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Alessio Rastani - Thoughts? watch

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    Everyones thoughts on his interview with the BBC yesterday? Despicable? Candid?

    For those that are yet to see:

    http://www.youtube.com/watch?v=aC19fEqR5bA
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    If it's true, won't he be killed?
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    I have to say he was very honest!
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    The guys a nothing. He is no trader and the way he presented himself tells me it was a PR stunt on his behalf.
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    Honest, but signals clearly about what is wrong about markets in their current form.
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    hoax.
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    lol, or the third option, the bbc has been pranked again by the yes men. i think if you search for "the yes men" on youtube there is a clear similarity. if not, it does seem like a big publicity stunt. personally, I say publicity stunt. either way, its pretty strange how willing (or desperate) people are to believe stuff like this i.e its the markets or its Goldman Sachs or its evil, heartless traders.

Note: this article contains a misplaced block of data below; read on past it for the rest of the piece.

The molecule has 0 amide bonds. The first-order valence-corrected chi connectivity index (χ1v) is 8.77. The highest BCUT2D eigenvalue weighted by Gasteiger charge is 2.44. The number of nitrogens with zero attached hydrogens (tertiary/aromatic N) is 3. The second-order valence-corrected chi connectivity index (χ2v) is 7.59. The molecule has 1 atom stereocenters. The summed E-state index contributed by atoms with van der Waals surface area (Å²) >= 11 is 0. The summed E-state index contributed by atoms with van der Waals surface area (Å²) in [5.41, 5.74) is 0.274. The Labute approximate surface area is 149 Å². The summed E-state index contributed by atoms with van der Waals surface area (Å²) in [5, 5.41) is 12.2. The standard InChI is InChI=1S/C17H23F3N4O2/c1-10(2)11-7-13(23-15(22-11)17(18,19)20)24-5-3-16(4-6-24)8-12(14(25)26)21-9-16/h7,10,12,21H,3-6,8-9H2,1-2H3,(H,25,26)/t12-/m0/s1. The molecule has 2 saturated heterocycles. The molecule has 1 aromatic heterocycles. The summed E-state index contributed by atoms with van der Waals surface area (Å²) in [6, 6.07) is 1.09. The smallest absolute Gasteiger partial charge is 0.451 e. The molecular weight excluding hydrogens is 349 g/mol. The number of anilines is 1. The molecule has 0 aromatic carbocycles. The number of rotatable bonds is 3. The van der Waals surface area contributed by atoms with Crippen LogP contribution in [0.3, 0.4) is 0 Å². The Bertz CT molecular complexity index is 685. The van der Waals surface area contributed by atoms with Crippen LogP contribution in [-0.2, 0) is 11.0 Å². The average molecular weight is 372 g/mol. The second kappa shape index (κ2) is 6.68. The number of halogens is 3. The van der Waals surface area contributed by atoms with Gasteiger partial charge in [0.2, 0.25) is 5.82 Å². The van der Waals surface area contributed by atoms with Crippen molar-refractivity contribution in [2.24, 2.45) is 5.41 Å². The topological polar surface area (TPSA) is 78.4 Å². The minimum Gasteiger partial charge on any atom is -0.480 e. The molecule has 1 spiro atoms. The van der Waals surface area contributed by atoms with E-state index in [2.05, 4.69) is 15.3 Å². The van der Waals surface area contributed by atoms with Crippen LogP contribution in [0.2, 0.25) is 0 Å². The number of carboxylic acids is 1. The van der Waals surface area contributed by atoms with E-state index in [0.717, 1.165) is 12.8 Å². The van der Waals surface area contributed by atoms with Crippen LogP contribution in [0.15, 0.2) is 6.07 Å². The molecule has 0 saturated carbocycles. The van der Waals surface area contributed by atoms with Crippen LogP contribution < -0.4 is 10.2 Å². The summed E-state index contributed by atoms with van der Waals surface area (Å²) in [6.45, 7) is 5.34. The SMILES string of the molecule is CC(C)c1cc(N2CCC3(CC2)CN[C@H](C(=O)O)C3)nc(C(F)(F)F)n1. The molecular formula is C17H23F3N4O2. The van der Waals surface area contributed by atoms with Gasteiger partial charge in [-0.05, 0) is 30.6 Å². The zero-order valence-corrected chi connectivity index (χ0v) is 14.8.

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    I liked what he had to say - he speaks the truth.
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    Rich institutions rule the world. Banks have been proven to be morally and fiscally dubious. You can make money on a downward market (even if you disagree that trading is a zero sum game).

    So what exactly did he say which was meant to be so profound and original? This stuff should be common knowledge. Especially on this forum.
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    A wakeup call for those who still have faith in Keynesian economics. Bailouts didn't work before, and won't work again.
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    "Great traders trade. Bad ones run courses."